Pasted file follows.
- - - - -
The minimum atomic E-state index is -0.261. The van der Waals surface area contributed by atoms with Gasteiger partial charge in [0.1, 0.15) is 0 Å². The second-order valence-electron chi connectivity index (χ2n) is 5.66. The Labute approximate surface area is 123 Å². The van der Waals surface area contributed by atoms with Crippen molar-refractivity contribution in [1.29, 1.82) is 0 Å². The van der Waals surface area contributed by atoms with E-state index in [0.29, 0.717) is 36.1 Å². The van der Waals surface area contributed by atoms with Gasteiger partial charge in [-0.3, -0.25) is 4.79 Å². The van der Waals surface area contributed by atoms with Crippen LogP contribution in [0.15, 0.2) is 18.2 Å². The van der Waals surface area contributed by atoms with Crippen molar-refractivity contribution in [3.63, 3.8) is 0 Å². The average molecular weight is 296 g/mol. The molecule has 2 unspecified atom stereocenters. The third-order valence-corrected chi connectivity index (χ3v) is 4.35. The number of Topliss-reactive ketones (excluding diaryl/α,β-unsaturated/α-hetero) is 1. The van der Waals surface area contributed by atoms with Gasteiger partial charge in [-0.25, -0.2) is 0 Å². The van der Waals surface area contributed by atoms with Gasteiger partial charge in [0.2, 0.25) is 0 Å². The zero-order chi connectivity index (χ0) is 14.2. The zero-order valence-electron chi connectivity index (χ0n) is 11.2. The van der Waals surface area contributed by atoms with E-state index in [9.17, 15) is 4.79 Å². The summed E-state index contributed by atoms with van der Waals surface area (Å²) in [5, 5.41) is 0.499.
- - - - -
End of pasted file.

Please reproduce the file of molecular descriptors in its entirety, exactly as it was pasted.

The minimum atomic E-state index is -0.261. The van der Waals surface area contributed by atoms with Gasteiger partial charge in [0.1, 0.15) is 0 Å². The second-order valence-electron chi connectivity index (χ2n) is 5.66. The Labute approximate surface area is 123 Å². The van der Waals surface area contributed by atoms with Crippen molar-refractivity contribution in [1.29, 1.82) is 0 Å². The van der Waals surface area contributed by atoms with E-state index in [0.29, 0.717) is 36.1 Å². The van der Waals surface area contributed by atoms with Gasteiger partial charge in [-0.3, -0.25) is 4.79 Å². The van der Waals surface area contributed by atoms with Crippen LogP contribution in [0.15, 0.2) is 18.2 Å². The van der Waals surface area contributed by atoms with Crippen molar-refractivity contribution in [3.63, 3.8) is 0 Å². The average molecular weight is 296 g/mol. The molecule has 2 unspecified atom stereocenters. The third-order valence-corrected chi connectivity index (χ3v) is 4.35. The number of Topliss-reactive ketones (excluding diaryl/α,β-unsaturated/α-hetero) is 1. The van der Waals surface area contributed by atoms with Gasteiger partial charge in [-0.25, -0.2) is 0 Å². The van der Waals surface area contributed by atoms with Gasteiger partial charge in [0.2, 0.25) is 0 Å². The zero-order chi connectivity index (χ0) is 14.2. The zero-order valence-electron chi connectivity index (χ0n) is 11.2. The van der Waals surface area contributed by atoms with E-state index in [9.17, 15) is 4.79 Å². The summed E-state index contributed by atoms with van der Waals surface area (Å²) in [5, 5.41) is 0.499.